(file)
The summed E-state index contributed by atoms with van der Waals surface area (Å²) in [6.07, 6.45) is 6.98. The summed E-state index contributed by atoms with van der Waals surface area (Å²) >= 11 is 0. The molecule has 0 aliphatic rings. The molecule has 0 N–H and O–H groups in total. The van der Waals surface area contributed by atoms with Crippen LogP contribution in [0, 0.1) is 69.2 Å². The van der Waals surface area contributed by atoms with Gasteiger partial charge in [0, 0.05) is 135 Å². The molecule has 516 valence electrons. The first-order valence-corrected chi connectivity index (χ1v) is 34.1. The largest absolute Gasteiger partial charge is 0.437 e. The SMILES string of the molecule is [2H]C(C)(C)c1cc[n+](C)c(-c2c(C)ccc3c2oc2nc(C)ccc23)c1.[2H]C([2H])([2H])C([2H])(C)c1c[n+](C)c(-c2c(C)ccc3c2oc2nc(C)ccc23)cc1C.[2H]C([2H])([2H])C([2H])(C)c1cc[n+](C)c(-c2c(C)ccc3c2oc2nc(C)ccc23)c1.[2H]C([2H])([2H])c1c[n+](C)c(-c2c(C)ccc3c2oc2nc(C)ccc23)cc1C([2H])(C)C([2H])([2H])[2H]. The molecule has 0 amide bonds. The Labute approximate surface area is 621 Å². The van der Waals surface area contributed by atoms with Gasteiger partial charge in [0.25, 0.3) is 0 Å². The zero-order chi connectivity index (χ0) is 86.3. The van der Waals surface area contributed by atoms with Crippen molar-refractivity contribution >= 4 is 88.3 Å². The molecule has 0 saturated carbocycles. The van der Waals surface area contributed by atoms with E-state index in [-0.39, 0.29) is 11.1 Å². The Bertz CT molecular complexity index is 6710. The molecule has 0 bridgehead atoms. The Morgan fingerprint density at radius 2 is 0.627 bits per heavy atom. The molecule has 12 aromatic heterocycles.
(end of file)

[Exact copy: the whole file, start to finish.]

The summed E-state index contributed by atoms with van der Waals surface area (Å²) in [6.07, 6.45) is 6.98. The summed E-state index contributed by atoms with van der Waals surface area (Å²) >= 11 is 0. The molecule has 0 aliphatic rings. The molecule has 0 N–H and O–H groups in total. The van der Waals surface area contributed by atoms with Crippen LogP contribution in [0, 0.1) is 69.2 Å². The van der Waals surface area contributed by atoms with Gasteiger partial charge in [0, 0.05) is 135 Å². The molecule has 516 valence electrons. The first-order valence-corrected chi connectivity index (χ1v) is 34.1. The largest absolute Gasteiger partial charge is 0.437 e. The SMILES string of the molecule is [2H]C(C)(C)c1cc[n+](C)c(-c2c(C)ccc3c2oc2nc(C)ccc23)c1.[2H]C([2H])([2H])C([2H])(C)c1c[n+](C)c(-c2c(C)ccc3c2oc2nc(C)ccc23)cc1C.[2H]C([2H])([2H])C([2H])(C)c1cc[n+](C)c(-c2c(C)ccc3c2oc2nc(C)ccc23)c1.[2H]C([2H])([2H])c1c[n+](C)c(-c2c(C)ccc3c2oc2nc(C)ccc23)cc1C([2H])(C)C([2H])([2H])[2H]. The molecule has 0 amide bonds. The Labute approximate surface area is 621 Å². The van der Waals surface area contributed by atoms with Gasteiger partial charge in [0.25, 0.3) is 0 Å². The zero-order chi connectivity index (χ0) is 86.3. The van der Waals surface area contributed by atoms with Crippen molar-refractivity contribution >= 4 is 88.3 Å². The molecule has 0 saturated carbocycles. The van der Waals surface area contributed by atoms with E-state index in [-0.39, 0.29) is 11.1 Å². The Bertz CT molecular complexity index is 6710. The molecule has 0 bridgehead atoms. The Morgan fingerprint density at radius 2 is 0.627 bits per heavy atom. The molecule has 12 aromatic heterocycles.